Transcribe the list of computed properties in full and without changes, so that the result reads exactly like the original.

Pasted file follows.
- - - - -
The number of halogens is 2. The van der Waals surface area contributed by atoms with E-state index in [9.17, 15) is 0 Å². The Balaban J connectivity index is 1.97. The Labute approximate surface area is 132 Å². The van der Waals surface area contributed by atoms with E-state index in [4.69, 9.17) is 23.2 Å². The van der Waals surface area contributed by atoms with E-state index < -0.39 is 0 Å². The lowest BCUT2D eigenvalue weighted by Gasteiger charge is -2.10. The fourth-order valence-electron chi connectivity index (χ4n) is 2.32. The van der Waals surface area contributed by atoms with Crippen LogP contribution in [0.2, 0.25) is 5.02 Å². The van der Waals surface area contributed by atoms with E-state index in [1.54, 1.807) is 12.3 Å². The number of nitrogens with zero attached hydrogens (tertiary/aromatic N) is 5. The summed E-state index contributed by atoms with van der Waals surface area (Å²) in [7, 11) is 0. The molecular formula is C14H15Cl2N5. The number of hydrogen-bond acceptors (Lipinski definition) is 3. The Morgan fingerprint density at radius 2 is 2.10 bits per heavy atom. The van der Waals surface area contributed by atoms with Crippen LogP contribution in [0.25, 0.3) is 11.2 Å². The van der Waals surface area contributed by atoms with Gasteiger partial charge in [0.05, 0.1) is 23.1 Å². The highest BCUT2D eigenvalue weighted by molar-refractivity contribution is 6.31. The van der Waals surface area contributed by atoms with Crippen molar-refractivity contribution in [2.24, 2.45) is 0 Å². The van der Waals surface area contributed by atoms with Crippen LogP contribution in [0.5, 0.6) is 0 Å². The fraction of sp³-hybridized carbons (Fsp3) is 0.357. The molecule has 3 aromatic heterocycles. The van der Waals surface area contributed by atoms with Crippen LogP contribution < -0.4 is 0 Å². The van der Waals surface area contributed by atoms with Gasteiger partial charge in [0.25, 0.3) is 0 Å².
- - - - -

The number of halogens is 2. The van der Waals surface area contributed by atoms with E-state index in [9.17, 15) is 0 Å². The Balaban J connectivity index is 1.97. The Labute approximate surface area is 132 Å². The van der Waals surface area contributed by atoms with E-state index in [4.69, 9.17) is 23.2 Å². The van der Waals surface area contributed by atoms with E-state index < -0.39 is 0 Å². The lowest BCUT2D eigenvalue weighted by Gasteiger charge is -2.10. The fourth-order valence-electron chi connectivity index (χ4n) is 2.32. The van der Waals surface area contributed by atoms with Crippen LogP contribution in [0.2, 0.25) is 5.02 Å². The van der Waals surface area contributed by atoms with E-state index in [1.54, 1.807) is 12.3 Å². The number of nitrogens with zero attached hydrogens (tertiary/aromatic N) is 5. The summed E-state index contributed by atoms with van der Waals surface area (Å²) in [7, 11) is 0. The molecular formula is C14H15Cl2N5. The number of hydrogen-bond acceptors (Lipinski definition) is 3. The Morgan fingerprint density at radius 2 is 2.10 bits per heavy atom. The van der Waals surface area contributed by atoms with Crippen LogP contribution in [0.25, 0.3) is 11.2 Å². The van der Waals surface area contributed by atoms with Gasteiger partial charge in [0.05, 0.1) is 23.1 Å². The highest BCUT2D eigenvalue weighted by molar-refractivity contribution is 6.31. The van der Waals surface area contributed by atoms with Crippen molar-refractivity contribution in [2.24, 2.45) is 0 Å². The van der Waals surface area contributed by atoms with Crippen LogP contribution in [0.5, 0.6) is 0 Å². The fraction of sp³-hybridized carbons (Fsp3) is 0.357. The molecule has 3 aromatic heterocycles. The van der Waals surface area contributed by atoms with Crippen LogP contribution < -0.4 is 0 Å². The van der Waals surface area contributed by atoms with Gasteiger partial charge in [0.25, 0.3) is 0 Å².